Background: Sexual partner concurrency has been implicated in the genesis of generalized HIV epidemic in South Africa. Most South Africans, however, disapprove of concurrency in surveys. These surveys test individuals' explicit attitudes which are susceptible to a number of important biases such as the social desirability bias. Assessment of implicit cognitions have been found to be better predictors of behaviour in socially sensitive domains. We hypothesized that South Africans may have implicit attitudes more tolerant of concurrency than lower concurrency prevalence populations.
Methods: To test this hypothesis, we developed a concurrency-implicit association test (C-IAT) and compared the C-IATs of samples of South African and Belgian university students.
Results: We found a large and statistically significant difference in the C-IAT between the South Africans (D600-score = -0.009, indicating absence of preference for concurrency or monogamy) and Belgians (D600-score = 0.783, indicating a strong preference for monogamy; t-test = 13.3; P < 0.0001). The effect size measure, Cohen's d, was found to be 0.88, which is considered a large effect size in this field.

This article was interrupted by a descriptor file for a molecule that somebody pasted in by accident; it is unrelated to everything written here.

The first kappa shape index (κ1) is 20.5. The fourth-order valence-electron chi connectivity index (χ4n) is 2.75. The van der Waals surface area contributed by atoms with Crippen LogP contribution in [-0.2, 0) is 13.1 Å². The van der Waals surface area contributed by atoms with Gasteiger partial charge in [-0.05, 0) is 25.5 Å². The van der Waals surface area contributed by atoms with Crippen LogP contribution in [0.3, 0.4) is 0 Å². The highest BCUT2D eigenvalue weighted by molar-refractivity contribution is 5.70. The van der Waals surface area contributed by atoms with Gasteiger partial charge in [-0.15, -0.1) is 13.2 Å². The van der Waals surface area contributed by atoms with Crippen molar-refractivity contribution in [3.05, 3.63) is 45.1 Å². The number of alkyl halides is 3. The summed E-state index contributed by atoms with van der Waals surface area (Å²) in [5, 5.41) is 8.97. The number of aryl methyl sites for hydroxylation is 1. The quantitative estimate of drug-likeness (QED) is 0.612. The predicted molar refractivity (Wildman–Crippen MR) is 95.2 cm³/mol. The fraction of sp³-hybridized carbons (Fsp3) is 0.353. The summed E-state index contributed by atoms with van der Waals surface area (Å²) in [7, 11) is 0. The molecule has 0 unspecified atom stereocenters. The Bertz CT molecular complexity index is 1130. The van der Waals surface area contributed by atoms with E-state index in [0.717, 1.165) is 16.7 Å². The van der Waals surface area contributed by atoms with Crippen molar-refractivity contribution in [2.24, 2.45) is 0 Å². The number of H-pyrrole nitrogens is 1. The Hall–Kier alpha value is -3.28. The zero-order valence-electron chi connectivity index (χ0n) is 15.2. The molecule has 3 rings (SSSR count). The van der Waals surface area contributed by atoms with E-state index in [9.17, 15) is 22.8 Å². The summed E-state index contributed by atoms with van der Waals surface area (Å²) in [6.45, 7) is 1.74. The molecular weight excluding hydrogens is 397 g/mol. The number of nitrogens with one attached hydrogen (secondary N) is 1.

Conclusions: Our results are compatible with the thesis that differences in implicit attitudes to concurrency play a role in the genesis of generalised HIV epidemics.
- implicit association
- sexual networks